You might think that being the author of your web content means that you’re the one calling the shots. You think you’re the one deciding what your message is going to be. You think you’re the one who’s going to determine what your online reputation is.
However, you’re only half-right!
That’s because your content writing strategy has a voice of its own. No matter how good your intentions might be when you hit the “publish” button, if you don’t have the right content writing strategy in place, it’s going to wind up telling your readers these 4 not-so-nice things about you:
1. You’re Lazy
Would you order a pizza from a restaurant that used canned sauce and frozen vegetables, instead of a homemade sauce and fresh vegetable toppings — simply because they didn’t feel like making things from scratch?
Then why do you think people will do business with your company when it’s obvious that you’re cutting corners?
If your content is full of spelling errors and grammar mistakes, it’s telling readers that you’re too lazy to proofread. And if you’re too lazy to do something as important as look over your sales copy or your guest post before it gets published, what else are you too lazy to do? Your readers won’t be able to help but wonder where you’re going to cut corners with them — and that’s certainly not going to encourage them to spend their hard-earned money with you!
2. You Don’t Know What You’re Talking About
You may think that your content is just fine because there’s nothing factually incorrect in it. However, there’s a big difference between being “factually correct” and being considered an “expert source of information.” The former doesn’t guarantee the latter!
Maybe your problem is that your content is light on facts to begin with. If you’re overstating the obvious and throwing in fluff instead of legitimate facts, your readers will never think of you as an expert. They’ll either think you don’t know your stuff or that you’re lazy. Having readers wonder, which is the case, is no better than them asking you when the last time you beat your wife was. There’s no good answer for either question!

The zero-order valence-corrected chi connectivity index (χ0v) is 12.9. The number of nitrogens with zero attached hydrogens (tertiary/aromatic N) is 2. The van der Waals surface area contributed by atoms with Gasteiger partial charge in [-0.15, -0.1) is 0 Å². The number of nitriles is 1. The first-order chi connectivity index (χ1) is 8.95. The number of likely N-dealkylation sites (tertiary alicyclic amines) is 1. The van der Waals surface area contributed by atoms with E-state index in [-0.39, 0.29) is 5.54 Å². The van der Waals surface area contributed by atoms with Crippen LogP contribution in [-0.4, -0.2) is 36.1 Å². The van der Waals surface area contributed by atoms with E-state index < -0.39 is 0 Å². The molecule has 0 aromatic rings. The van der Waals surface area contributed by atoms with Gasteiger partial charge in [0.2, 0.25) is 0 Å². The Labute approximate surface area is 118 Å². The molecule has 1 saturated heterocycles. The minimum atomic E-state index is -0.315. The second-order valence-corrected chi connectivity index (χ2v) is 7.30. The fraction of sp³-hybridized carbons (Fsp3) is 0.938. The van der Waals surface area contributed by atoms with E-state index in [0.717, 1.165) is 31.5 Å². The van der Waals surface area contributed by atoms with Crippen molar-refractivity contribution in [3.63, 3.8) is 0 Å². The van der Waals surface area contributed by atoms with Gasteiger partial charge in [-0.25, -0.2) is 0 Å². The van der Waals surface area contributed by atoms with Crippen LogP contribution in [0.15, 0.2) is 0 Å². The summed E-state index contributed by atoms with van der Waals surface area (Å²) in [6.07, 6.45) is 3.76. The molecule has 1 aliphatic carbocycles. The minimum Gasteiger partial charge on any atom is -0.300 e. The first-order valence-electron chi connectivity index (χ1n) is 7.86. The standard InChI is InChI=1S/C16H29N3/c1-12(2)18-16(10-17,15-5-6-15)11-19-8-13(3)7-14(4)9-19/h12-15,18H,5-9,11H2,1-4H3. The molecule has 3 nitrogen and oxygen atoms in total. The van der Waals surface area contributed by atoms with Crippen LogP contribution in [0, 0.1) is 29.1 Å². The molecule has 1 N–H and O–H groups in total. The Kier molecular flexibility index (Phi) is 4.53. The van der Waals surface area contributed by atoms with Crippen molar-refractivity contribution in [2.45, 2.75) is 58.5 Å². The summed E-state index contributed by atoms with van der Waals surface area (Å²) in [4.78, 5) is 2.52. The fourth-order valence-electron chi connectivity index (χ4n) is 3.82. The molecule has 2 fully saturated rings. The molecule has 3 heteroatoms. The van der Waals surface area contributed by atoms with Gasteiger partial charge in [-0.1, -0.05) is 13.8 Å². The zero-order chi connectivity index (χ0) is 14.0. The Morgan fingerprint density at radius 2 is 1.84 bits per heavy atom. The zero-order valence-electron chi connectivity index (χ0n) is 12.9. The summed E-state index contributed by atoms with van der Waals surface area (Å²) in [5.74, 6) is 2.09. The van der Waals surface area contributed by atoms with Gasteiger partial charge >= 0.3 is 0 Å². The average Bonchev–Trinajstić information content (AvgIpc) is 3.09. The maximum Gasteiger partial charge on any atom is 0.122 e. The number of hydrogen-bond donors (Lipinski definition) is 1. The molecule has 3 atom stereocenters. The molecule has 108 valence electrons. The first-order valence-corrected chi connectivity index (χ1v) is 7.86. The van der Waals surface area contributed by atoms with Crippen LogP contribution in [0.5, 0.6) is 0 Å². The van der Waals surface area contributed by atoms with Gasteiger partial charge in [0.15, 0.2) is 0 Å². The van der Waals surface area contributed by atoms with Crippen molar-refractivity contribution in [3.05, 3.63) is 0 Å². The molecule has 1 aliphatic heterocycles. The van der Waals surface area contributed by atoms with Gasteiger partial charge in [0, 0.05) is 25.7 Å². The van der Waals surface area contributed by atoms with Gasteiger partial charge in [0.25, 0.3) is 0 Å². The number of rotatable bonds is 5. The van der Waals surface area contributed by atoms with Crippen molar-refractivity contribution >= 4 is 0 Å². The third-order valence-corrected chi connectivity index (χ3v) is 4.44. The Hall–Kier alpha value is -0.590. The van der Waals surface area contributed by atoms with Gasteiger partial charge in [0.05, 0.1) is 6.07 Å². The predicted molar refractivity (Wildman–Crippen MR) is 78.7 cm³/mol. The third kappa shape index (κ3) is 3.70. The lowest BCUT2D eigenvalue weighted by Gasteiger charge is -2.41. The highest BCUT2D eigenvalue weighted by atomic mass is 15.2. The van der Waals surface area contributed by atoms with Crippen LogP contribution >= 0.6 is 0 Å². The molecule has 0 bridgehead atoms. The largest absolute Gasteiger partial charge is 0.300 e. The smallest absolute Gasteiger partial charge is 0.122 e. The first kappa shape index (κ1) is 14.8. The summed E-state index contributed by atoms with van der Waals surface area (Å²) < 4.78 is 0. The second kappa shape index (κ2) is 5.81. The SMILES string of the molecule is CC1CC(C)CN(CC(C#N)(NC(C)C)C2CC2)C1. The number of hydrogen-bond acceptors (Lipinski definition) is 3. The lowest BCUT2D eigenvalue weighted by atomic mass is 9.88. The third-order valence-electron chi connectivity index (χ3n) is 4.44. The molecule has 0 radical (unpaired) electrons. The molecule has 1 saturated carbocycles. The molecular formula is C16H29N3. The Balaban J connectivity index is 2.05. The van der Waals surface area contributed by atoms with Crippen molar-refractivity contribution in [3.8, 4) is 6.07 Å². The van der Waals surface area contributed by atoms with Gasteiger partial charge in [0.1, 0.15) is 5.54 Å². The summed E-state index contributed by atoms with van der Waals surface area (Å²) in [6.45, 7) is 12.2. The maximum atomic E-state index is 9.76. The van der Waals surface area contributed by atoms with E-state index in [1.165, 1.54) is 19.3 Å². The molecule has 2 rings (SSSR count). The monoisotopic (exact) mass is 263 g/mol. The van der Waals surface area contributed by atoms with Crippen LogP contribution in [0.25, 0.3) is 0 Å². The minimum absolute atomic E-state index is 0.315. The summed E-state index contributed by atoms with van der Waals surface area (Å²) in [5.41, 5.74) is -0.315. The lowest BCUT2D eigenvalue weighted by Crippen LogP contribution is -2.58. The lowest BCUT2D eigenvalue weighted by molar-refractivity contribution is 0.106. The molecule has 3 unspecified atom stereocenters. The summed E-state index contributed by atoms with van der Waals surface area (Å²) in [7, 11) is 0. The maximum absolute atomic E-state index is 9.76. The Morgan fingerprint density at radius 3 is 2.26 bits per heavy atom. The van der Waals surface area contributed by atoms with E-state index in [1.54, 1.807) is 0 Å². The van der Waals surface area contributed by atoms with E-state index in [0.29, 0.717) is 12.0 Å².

If you’ve got solid facts, your problem could be in the way they’re presented. Listing a bunch of facts doesn’t mean you’re an expert. It simply means that you know how to cut and paste statistics. Until you can incorporate those facts into your content in a way that’s interesting and easy to understand, you’re never going to be seen as an expert.
3. You Don’t Take Your Readers Seriously
The first two items on this list are enough to make your readers hit the “back” button. But if your content gives off this impression, you’ll wind up with readers who are downright angry — and will remember how you made them feel.
How do you know if you’re making this mistake?
If you’ve got sales copy that offers more hype than substance, it’s a clear sign that you don’t take your readers seriously. After all, you wouldn’t be spouting off promises that are too good to be true or rattling off ridiculous features if you didn’t think people would believe them. And if you think people are going to believe them, you obviously think they’re stupid.
Guess what — people don’t do business with companies that think they’re stupid!
Instead, they go out and find companies that offer similar products and services. They appreciate sales copy that appreciates them — by offering legitimate features and benefits that aren’t swallowed up by hype. Then, those readers are going to show appreciation by whipping out their credit cards.
4. You Don’t Care About First Impressions
Even after Google Panda tore this strategy to shreds (and even after Google Penguin stuck a final nail in the coffin), there are still website owners out there who believe that spinning and blasting articles to every directory under the sun is the easiest way to get a ton of links.
However, the search engines don’t appreciate this — and neither do your readers!
Search engine penalties aside, using this technique tells your readers that you don’t think first impressions are all that important. Like it or not, though, the impression you make on a reader will affect the way they think about you forever.
You may think of those spun-and-blasted articles as nothing more than link fodder. But have you thought about what your readers think? What if this article is the first time someone sees a piece of your content? Are they going to read your spun gobbledygook and realize that it’s nothing more than a quick way to get some links?
Instead, they’re going to think that your article is a representation of the real you. They’re going to think that you can’t construct a coherent sentence. They’re going to think that you don’t have a clue what you’re talking about. They’re going to think you must be crazy to let something like this be published under your name, with your link at the bottom. And, the next time they see your name or your link, they’re going to run from it like it has The Plague.
In the words of Joe DiMaggio, “There is always some kid who may be seeing me for the first or last time. I owe him my best.” If you don’t apply Joltin’ Joe’s words to your content writing strategy, you’re going to wind up with one heck of a reputation — and not a good one!
The content writing services you get from Premier Content Source will never say anything bad about you. That’s because Nicole Beckett and her team of
professional journalists know how to make your business a leading authority!